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Council helps national education inquiry

Published Thursday, 19 November 2015

The City Council joined headteachers and education leaders from across the West Midlands to discuss the role of Regional Schools Commissioners and their role in underperforming schools.

The national Education Select Committee met at Sidney Stringer Academy yesterday (17 November) as part of a country-wide inquiry into how the Commissioners’ system is working.

Regional Schools Commissioners were created last year to work with school leaders to promote and monitor academies and free schools. They work with the Council to review standards at all schools and make sure the needs of all young people are met.

Legislation currently going through Parliament looks at giving them more powers – allowing them to intervene when schools are underperforming.

And yesterday’s session looked at how this might work in the West Midlands and at how they can work with Ofsted, local authorities, the DfE, individual schools and local communities.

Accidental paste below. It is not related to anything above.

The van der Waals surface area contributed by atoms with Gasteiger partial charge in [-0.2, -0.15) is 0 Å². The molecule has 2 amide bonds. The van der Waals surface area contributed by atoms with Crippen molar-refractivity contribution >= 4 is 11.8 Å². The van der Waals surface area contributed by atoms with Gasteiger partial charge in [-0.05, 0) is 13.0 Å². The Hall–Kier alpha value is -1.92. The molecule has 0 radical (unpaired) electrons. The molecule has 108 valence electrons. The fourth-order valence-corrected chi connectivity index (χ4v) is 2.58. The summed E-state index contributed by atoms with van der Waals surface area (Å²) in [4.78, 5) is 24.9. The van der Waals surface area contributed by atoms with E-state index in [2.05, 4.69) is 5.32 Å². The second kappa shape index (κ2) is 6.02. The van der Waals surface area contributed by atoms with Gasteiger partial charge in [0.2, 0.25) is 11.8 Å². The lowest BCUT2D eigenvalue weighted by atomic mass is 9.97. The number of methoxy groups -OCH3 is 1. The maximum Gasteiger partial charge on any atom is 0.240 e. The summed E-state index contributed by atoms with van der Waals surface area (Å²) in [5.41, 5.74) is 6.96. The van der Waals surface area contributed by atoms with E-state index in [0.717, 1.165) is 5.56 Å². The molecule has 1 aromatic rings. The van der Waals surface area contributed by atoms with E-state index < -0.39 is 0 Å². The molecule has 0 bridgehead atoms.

The Committee heard from Pank Patel, Regional Schools Commissioner for the West Midlands, and a range of people involved in education in the area, including Kirston Nelson, the Council’s Director of Education, Libraries, and Adult Learning.

Neil Carmichael, Chair of the Education Committee, said: “Given the increased role Commissioners will be playing in intervening in coasting and failing schools, it’s right that as a Committee we closely examine their roles and how they work.

“We’re keen to explore the relationships they have with Ofsted, local authorities, schools and local communities and our session in Coventry will help the Committee find out more about how well this is working in the West Midlands.”

Kirston added: “As the Council works closely with the RSC for the West Midlands, we were asked to give our views on how the role is working and how it could be developed in future years.

“It’s very important that the Council can join schools, Ofsted and other groups to have a say in national education issues and give our views on what is best for the education of the city’s children.”

The evidence from the Council and others at yesterday’s session will now be considered by Parliament to help any decisions around developing the system.

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